- You’ll get better interest rates on other loans (like credit cards).
- You’ll have access to better car insurance rates.
- You can avoid the security deposit on a cellphone contract that is required by some providers.
- You’ll increase your borrowing capacity — everyone’s more willing to lend you money when you’ve demonstrated that you can responsibly repay it.
- You’ll have better refinancing options down the line should you ever need them.
Tips to improve your credit score
First, you have to know exactly where you stand. You can request your credit score for free from Credit Sesame.
If your score is low and you’re not sure why, check out these five factors that influence it most. You may not even realize how your actions (or inactions) have been influencing your credit rating.
Now that you know your score, how can you improve it? Companies like Self can help you establish a payment history that will build your credit.
If you don’t need a fix immediately, you have options for boosting your credit score.
- Go through your report for errors and take the time to fix them.
- Get a secured credit card and use it to rebuild your credit.
- Don’t use all the credit space available to you on your credit card — a good ratio to aim for is no more than 30% of your available credit.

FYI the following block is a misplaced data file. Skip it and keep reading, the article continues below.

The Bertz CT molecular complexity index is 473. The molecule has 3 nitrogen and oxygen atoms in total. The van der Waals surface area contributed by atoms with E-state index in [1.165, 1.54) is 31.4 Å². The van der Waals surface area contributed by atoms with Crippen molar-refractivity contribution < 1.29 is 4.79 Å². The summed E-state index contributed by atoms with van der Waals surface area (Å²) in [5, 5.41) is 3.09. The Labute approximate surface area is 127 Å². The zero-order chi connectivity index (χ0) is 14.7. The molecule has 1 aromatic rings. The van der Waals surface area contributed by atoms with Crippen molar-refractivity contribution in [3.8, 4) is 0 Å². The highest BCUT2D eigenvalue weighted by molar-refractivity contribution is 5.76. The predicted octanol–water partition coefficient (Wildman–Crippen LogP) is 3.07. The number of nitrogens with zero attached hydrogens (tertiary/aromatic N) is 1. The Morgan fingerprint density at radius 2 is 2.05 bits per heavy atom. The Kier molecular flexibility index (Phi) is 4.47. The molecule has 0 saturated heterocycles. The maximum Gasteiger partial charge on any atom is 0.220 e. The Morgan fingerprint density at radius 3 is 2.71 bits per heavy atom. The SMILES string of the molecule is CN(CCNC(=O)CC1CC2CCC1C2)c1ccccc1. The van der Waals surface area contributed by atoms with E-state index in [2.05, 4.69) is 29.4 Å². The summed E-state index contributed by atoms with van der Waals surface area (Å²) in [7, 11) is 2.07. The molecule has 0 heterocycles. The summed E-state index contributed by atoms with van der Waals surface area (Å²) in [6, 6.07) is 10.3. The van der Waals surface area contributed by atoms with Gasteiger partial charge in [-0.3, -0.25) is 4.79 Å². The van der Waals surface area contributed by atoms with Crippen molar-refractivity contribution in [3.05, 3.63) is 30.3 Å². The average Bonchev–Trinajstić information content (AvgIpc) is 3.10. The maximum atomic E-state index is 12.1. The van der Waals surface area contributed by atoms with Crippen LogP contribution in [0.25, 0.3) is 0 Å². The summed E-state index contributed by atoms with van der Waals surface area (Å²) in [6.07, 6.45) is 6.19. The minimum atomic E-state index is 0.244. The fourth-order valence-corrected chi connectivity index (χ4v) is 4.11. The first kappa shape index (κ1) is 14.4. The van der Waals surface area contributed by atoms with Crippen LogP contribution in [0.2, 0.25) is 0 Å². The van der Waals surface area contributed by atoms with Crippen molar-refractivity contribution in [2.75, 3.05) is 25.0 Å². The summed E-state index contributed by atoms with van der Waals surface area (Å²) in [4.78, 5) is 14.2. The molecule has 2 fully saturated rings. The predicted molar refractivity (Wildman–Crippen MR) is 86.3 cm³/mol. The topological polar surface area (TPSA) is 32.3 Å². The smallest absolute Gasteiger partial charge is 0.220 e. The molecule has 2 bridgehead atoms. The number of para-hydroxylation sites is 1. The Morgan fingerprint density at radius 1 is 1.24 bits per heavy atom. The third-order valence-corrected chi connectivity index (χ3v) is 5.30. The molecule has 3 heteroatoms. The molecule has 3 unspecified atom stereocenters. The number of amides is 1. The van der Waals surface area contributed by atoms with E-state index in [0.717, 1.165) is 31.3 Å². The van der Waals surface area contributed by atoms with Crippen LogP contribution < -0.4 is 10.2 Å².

- Keep steadily paying back what you owe.
FAQs on buying a house with bad credit
Can I buy a house with bad credit but good income?
Yes. It’s possible to have bad credit but ample savings and a solid income. As always, you’ll want to shop around to a few lenders to see who has the best offer for someone in your situation.
You may still find your credit score limits you to higher interest rates, but more money in the bank and more money down will help lower your risk as a borrower. The lower your risk, the more likely you can secure a decent loan.
What if I have bad credit and no money to put down?
As we saw with VA and USDA loans, it’s not impossible. But it really depends on who you are and how bad your score really is.
There are a few no- to low-down-payment options for prospective homebuyers. But it’s generally easier to secure a loan with at least some money down when you have bad credit.
If saving up isn’t an option for you, spend some time improving your credit score. Even if you can’t completely eliminate your debt or instantly extend your credit history, a few basic steps will help.
Can you buy a house with bad credit and a co-signer?
Absolutely. But as we cautioned earlier, this is something you should only attempt when you’re confident you can keep up with your monthly payments.
Asking a friend or family member to potentially assume the full cost of your loan is no small favor. Make sure you both fully understand the implications of this and you’re ready to shoulder the responsibility of the loan before you sign on the dotted line.